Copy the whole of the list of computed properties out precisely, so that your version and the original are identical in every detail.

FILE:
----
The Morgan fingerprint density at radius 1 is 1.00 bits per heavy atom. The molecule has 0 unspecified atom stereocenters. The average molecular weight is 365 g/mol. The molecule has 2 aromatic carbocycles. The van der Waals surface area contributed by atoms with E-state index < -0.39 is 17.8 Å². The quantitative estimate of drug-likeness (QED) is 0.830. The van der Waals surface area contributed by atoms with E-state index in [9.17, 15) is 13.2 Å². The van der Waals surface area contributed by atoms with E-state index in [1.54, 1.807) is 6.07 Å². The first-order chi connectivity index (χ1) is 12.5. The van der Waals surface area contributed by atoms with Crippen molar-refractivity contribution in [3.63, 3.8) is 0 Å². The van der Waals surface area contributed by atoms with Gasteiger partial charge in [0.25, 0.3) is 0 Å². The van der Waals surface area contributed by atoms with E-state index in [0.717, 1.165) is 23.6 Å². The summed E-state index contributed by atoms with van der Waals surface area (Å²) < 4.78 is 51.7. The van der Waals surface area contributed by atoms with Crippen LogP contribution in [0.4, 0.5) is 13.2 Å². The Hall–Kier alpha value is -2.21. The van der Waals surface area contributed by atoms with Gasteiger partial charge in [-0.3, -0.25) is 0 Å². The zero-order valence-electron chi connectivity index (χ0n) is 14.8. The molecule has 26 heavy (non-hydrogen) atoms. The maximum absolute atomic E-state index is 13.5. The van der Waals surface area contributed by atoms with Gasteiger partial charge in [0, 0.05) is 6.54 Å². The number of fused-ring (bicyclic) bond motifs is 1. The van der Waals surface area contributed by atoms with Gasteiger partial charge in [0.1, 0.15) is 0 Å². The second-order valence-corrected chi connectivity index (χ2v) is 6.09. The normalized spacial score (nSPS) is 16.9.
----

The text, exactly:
The Morgan fingerprint density at radius 1 is 1.00 bits per heavy atom. The molecule has 0 unspecified atom stereocenters. The average molecular weight is 365 g/mol. The molecule has 2 aromatic carbocycles. The van der Waals surface area contributed by atoms with E-state index < -0.39 is 17.8 Å². The quantitative estimate of drug-likeness (QED) is 0.830. The van der Waals surface area contributed by atoms with E-state index in [9.17, 15) is 13.2 Å². The van der Waals surface area contributed by atoms with E-state index in [1.54, 1.807) is 6.07 Å². The first-order chi connectivity index (χ1) is 12.5. The van der Waals surface area contributed by atoms with Crippen molar-refractivity contribution in [3.63, 3.8) is 0 Å². The van der Waals surface area contributed by atoms with Gasteiger partial charge in [0.25, 0.3) is 0 Å². The van der Waals surface area contributed by atoms with E-state index in [0.717, 1.165) is 23.6 Å². The summed E-state index contributed by atoms with van der Waals surface area (Å²) < 4.78 is 51.7. The van der Waals surface area contributed by atoms with Crippen LogP contribution in [0.4, 0.5) is 13.2 Å². The Hall–Kier alpha value is -2.21. The van der Waals surface area contributed by atoms with Gasteiger partial charge in [-0.3, -0.25) is 0 Å². The zero-order valence-electron chi connectivity index (χ0n) is 14.8. The molecule has 26 heavy (non-hydrogen) atoms. The maximum absolute atomic E-state index is 13.5. The van der Waals surface area contributed by atoms with Gasteiger partial charge in [0, 0.05) is 6.54 Å². The number of fused-ring (bicyclic) bond motifs is 1. The van der Waals surface area contributed by atoms with Gasteiger partial charge in [0.1, 0.15) is 0 Å². The second-order valence-corrected chi connectivity index (χ2v) is 6.09. The normalized spacial score (nSPS) is 16.9.